Adverse Reactions: The most common adverse reactions (at least 10% of patients treated with UPLIZNA and greater than placebo) were urinary tract infection and arthralgia.

For additional information on UPLIZNA, please see Prescribing Information at

About Horizon

Horizon is focused on the discovery, development and commercialization of medicines that address critical needs for people impacted by rare, autoimmune and severe inflammatory diseases. Our pipeline is purposeful: we apply scientific expertise and courage to bring clinically meaningful therapies to patients. We believe science and compassion must work together to transform lives. For more information on how we go to incredible lengths to impact lives, please visit and follow us on Twitter, LinkedIn, Instagram and Facebook.

Forward-Looking Statements

This press release contains forward-looking statements, including, but not limited to, statements related to the potential benefits of UPLIZNA and business and other statements that are not historical facts. These forward-looking statements are based on Horizon’s current expectations and inherently involve significant risks and uncertainties. Actual results and the timing of events could differ materially from those anticipated in such forward-looking statements as a result of these risks and uncertainties, which include, without limitation, risks related to Horizon’s ability in increase adoption of UPLIZNA; the availability of coverage and adequate reimbursement and pricing from government and third-party payers; risks relating to Horizon’s ability to successfully implement its business strategies; risks in the ability to recruit, train and retain qualified personnel; competition, including potential generic competition; the ability to protect intellectual property and defend patents; regulatory obligations and oversight, including any changes in the legal and regulatory environment in which Horizon operates and those risks detailed from time-to-time under the caption "Risk Factors" and elsewhere in Horizon’s filings and reports with the SEC. Horizon undertakes no duty or obligation to update any forward-looking statements contained in this press release as a result of new information.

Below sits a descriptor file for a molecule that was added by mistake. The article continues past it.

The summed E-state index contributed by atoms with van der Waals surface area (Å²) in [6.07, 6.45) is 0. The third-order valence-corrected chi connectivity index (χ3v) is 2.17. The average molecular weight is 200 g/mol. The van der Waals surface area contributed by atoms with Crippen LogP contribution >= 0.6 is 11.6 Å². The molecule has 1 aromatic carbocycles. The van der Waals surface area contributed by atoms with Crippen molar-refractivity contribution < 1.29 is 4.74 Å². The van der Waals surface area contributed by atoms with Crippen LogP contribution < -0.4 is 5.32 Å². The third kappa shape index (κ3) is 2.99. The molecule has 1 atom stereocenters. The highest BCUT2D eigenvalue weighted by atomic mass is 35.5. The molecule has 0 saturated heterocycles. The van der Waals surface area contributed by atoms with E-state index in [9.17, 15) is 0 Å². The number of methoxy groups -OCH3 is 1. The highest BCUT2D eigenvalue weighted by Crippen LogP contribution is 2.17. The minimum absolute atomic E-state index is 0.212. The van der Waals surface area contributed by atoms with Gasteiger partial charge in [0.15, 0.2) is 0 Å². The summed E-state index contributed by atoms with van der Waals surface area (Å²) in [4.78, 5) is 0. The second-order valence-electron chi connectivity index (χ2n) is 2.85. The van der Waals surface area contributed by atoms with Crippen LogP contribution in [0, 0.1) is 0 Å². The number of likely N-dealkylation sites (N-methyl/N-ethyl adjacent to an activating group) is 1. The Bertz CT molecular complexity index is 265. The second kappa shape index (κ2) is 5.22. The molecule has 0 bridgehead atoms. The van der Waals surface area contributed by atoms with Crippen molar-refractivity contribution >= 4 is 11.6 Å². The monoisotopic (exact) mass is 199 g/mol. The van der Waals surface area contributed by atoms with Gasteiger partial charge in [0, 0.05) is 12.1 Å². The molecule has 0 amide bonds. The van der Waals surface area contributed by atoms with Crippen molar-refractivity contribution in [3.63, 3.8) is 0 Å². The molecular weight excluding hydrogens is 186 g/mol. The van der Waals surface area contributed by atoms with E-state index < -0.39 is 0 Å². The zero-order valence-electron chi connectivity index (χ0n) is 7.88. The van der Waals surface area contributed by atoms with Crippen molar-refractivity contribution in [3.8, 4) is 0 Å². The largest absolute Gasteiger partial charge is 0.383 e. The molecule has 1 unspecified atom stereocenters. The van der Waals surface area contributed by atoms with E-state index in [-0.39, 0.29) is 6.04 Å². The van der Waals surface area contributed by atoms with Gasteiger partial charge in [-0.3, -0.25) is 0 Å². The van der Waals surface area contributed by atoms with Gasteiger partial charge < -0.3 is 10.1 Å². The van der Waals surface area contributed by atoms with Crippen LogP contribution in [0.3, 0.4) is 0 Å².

1. Ajmera MR, Boscoe A, Mauskopf J, Candrilli SD, Levy M. Evaluation of comorbidities and health care resource use among patients with highly active neuromyelitis optica. J Neurol Sci. 2018; 384:96-103.
  2. Hyun JW et al. Comparison of Neuropathic Pain in Neuromyelitis Optica Spectrum Disorder and Multiple Sclerosis. J Clin Neurol 2020;16:124–30.
  3. What is NMO? Accessed April 15, 2021.
  4. Layman’s Guide to NMO. Accessed March 9, 2020.
  5. Liu Y, et al. A tract-based diffusion study of cerebral white matter in neuromyelitis optica reveals widespread pathological alterations. Mult Scler. 2011;18(7);1013-1021.
  6. Duan T, Smith AJ, Verkamn AS. Complement-independent bystander injury in AQP4-IgG seropositive neuromyelitis optica produced by antibody-dependent cellular cytotoxity. Acta Neuropathologica Comm. 2019;7(112).
  7. Beekman J, et al. Neuromyelitis optica spectrum disorder: patient experience and quality of life. Neural Neuroimmunol Neuroinflamm. 2019;6(4):e580.
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  9. Baranello RJ, Avasarala, JR. Neuromyelitis optica spectrum disorders with and without aquaporin 4 antibody: Characterization, differential diagnosis, and recent advances. J Neuro Ther. 2015;1(1):9-14.
  10. Wingerchuk DM. Neuromyelitis optica: effect of gender. J Neurol Sci. 2009;286(1-2):18-23.
  11. Flanagan EP, et al. Epidemiology of aquaporin-4 autoimmunity and neuromyelitis optica spectrum. Ann Neurol. 2016;79(5):775-783.